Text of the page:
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By the 1960s, government-sponsored extermination had wiped out nearly all wolves in the Lower 48 states.

Only a small population of gray wolves remained in extreme northeastern Minnesota and on Isle Royale.

The last handful of wild red wolves remained in the U.S. southeast.

After passage of the federal Endangered Species Act in 1973 and protection of both wolf species as endangered, federal recovery programs resulted in the rebound of wolf populations in limited parts of the country.

Due to changing state and federal legislation and policies, wolves face continued challenges in the wild.

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The abundance of beaver in Voyageurs National Park in northern Minnesota may be taking some of the predator pressure off of the park’s moose herd. Research has revealed that that many wolves in the park choose to hunt and eat beaver instead of moose and deer. As a result, the park’s moose numbers have remained stable while populations of moose are declining across nearly all of Minnesota’s moose range.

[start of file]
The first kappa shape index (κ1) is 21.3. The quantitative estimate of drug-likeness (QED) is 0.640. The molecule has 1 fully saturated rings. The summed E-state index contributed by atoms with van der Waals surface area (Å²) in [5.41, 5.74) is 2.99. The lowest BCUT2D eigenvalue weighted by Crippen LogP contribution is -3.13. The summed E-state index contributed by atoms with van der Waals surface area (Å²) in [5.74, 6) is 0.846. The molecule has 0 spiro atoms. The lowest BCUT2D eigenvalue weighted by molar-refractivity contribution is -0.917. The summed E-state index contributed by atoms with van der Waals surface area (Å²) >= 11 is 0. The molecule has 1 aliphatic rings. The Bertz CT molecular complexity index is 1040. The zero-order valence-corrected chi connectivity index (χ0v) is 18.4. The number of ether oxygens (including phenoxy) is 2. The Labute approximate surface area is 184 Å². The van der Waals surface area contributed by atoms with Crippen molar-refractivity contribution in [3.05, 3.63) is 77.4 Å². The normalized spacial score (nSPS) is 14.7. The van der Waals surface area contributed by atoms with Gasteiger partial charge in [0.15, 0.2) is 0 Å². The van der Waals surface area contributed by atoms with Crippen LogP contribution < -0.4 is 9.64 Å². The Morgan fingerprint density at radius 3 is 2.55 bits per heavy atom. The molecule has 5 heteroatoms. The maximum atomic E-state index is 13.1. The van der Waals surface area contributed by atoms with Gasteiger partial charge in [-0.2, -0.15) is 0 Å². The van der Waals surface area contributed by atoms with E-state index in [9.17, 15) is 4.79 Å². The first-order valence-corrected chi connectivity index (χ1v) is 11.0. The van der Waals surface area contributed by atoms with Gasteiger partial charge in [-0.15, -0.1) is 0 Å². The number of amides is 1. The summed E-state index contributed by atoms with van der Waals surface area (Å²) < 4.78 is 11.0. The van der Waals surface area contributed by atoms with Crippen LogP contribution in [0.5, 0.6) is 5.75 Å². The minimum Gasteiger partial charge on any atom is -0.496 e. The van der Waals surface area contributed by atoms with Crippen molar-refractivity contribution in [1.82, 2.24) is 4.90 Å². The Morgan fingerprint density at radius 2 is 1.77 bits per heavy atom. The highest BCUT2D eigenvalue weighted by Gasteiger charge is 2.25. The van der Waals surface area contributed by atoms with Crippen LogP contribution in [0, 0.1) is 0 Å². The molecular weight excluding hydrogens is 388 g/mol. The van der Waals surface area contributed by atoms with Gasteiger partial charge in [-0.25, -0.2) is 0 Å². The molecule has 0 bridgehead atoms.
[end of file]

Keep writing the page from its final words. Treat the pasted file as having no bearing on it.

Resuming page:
Learn more about theĀ Voyageurs Wolf Project.

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